Findings will provide regulatory authorities with the knowledge required for sustainable management of stocks, i.e. provide evidence for the Net Limitation Order, inform on the requirement for marine conservation zones, determine key spawning grounds, and identify barriers limiting migration.Collaborators: Environment Agency, Atlantic Salmon Trust, Wild Trout Trust, Norfolk Rivers Trust, Buxton Conservation Trust and University College London
Eel response to flow cues in disconnected waterbodies
Large disconnected waterbodies such as drinking water reservoirs hold significant stocks of European eel but there is often no feasible migration route by which adult eels can escape to undertake their seaward spawning migration. Given the importance of hydrodynamic cues in eel behaviour, the changeable and intermittent flow patterns present in reservoirs may influence eel distribution and provide attraction or deterrent to input and output sources.
Acoustic telemetry is being used to determine the distribution, movement patterns and residency characteristics of adult eels within a large reservoir. Eel data will be analysed in relation to concurrent environmental data such as input and output flows to quantify the relative influence of each on eel movement.
Greater understanding of eel distribution and response to flow cues in large lentic waterbodies will help inform the management of such populations, for example, by identifying screening priorities at pumps, enhancing trap and transport schemes, and informing adaptive management measures e.g. using flow cues to enhance the efficacy of out migration routes (bypasses).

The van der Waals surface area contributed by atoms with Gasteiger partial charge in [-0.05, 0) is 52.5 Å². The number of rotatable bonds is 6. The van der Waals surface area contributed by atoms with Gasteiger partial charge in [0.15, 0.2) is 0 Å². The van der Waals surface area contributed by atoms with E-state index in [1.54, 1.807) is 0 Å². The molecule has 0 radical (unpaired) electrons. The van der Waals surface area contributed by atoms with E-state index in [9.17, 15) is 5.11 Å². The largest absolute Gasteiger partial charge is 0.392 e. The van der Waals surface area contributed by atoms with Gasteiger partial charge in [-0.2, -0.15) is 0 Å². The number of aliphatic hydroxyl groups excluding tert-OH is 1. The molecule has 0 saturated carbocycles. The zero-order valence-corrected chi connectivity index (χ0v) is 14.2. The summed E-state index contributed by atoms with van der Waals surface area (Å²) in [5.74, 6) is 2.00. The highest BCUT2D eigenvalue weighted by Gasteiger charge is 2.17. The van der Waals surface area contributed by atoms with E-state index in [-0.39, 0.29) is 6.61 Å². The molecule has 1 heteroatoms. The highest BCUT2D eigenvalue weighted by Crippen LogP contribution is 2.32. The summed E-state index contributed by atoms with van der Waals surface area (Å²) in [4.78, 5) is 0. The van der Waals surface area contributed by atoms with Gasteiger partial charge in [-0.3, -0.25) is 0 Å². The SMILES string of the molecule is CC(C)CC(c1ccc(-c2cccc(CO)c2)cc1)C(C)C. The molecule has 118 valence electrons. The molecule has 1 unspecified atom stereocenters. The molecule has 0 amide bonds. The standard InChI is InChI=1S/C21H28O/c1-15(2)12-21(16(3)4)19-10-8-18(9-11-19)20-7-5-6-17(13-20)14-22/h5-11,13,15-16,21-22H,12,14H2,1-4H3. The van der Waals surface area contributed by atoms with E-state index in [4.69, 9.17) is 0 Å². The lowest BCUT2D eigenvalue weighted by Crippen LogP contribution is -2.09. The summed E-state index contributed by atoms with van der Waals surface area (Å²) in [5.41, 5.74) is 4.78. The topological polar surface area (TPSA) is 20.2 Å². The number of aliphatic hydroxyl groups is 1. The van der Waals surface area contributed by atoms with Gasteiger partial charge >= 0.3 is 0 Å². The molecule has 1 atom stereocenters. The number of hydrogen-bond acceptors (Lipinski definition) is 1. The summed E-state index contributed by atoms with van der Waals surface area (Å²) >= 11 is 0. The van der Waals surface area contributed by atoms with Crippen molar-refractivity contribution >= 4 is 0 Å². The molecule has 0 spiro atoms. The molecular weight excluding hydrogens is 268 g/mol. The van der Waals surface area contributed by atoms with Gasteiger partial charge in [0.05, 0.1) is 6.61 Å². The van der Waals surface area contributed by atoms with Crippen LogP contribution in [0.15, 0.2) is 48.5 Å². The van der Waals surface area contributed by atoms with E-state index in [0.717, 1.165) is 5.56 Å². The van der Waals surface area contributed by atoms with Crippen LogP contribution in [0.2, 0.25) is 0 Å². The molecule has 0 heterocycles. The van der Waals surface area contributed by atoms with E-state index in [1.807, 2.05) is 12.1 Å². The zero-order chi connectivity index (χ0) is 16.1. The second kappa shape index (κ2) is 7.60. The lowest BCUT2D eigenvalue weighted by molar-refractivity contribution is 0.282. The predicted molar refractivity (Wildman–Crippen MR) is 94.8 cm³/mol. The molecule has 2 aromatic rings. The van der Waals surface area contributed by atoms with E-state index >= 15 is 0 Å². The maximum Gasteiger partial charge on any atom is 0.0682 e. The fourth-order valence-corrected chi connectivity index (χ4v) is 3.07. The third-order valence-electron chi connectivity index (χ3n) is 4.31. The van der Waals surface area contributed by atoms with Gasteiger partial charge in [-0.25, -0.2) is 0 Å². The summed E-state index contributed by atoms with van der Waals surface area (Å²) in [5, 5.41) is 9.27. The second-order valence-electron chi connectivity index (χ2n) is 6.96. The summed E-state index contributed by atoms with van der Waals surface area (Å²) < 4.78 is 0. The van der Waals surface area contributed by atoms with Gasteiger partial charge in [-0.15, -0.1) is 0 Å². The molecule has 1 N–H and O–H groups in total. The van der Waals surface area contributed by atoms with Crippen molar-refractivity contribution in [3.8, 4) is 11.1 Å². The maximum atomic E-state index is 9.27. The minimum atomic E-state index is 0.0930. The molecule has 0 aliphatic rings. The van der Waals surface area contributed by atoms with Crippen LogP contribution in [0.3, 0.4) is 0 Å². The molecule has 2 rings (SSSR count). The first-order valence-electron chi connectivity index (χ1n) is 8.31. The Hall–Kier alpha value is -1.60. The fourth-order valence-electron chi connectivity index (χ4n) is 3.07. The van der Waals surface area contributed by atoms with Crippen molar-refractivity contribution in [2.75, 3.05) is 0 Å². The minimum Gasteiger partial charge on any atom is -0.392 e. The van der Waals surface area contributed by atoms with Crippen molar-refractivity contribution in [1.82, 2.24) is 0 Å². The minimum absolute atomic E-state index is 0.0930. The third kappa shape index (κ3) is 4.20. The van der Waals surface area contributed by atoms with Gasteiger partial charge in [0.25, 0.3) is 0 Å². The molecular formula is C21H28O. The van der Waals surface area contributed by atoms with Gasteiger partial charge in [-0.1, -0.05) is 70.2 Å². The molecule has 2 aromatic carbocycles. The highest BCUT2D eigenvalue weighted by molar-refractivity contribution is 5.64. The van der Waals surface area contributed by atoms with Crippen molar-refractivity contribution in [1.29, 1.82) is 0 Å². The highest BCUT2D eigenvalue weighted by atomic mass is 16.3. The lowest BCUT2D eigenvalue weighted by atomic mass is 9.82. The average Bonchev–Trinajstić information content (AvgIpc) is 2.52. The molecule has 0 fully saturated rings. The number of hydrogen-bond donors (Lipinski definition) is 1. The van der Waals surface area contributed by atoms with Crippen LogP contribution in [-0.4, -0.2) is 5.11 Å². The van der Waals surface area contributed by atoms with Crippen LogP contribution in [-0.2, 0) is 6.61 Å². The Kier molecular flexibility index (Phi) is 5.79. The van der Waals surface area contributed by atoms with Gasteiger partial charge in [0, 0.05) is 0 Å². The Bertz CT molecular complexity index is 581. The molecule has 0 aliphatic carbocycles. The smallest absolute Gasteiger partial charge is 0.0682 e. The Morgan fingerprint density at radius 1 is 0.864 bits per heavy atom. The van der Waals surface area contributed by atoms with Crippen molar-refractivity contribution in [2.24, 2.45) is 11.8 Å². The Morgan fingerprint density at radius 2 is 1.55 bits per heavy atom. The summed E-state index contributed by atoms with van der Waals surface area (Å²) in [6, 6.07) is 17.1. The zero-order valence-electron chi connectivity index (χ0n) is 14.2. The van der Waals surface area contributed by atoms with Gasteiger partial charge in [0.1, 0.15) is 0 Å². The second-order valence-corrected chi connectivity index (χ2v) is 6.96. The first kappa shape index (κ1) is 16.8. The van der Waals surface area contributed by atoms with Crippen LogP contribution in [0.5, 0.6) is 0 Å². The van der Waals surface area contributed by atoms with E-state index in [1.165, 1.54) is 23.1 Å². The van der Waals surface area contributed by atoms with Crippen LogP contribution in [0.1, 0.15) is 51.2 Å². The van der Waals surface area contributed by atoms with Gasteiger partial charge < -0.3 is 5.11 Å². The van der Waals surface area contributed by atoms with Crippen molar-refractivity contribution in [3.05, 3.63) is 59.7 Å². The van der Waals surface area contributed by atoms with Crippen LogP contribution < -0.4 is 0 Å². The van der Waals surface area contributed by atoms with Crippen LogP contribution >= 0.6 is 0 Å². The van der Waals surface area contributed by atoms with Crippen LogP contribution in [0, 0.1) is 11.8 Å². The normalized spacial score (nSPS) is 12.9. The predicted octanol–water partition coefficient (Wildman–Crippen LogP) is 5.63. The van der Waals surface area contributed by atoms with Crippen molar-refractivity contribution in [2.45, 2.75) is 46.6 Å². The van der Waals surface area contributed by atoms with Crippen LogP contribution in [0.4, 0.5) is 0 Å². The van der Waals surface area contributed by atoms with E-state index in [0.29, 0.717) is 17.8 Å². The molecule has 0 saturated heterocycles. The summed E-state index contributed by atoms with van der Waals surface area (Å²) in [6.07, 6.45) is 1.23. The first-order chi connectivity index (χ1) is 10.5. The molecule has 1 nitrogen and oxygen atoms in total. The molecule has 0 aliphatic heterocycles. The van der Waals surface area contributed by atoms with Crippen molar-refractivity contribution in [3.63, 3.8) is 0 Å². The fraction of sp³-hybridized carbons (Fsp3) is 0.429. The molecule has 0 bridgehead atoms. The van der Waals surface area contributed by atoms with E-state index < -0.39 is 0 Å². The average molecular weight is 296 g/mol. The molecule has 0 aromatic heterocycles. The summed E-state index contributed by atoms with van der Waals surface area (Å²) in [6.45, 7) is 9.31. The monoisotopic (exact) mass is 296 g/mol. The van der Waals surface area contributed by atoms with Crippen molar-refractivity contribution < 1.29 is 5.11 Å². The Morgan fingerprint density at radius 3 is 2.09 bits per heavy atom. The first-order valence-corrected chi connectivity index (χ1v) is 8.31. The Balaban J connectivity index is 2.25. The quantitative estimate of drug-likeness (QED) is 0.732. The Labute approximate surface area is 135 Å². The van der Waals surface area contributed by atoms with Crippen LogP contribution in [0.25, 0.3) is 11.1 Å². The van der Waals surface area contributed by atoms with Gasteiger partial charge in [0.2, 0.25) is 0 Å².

Eel response to flow cues - the potential for developing effective guidance
Eels respond to the hydrodynamic gradients created at structures, for example rejecting areas of velocity acceleration and such responses may be exploited to guide eel away from deleterious areas (e.g. hydropower intakes and pumping stations) and towards safe passage routes.
Field experiments are being conducted to test the potential of flow manipulation to deflect eel on their approach to a pumping station. Acoustic positioning telemetry and sonar imaging technology are employed to monitor the fine scale behaviour of adult eel on the approach to the flow source. Eel swim paths generated from the positioning data will be analysed in relation to mapped flow fields to quantify how eels responded and determine if this approach has potential to work in other real world situations to guide eels towards safe passage routes.
Assessing the passability of structures to eel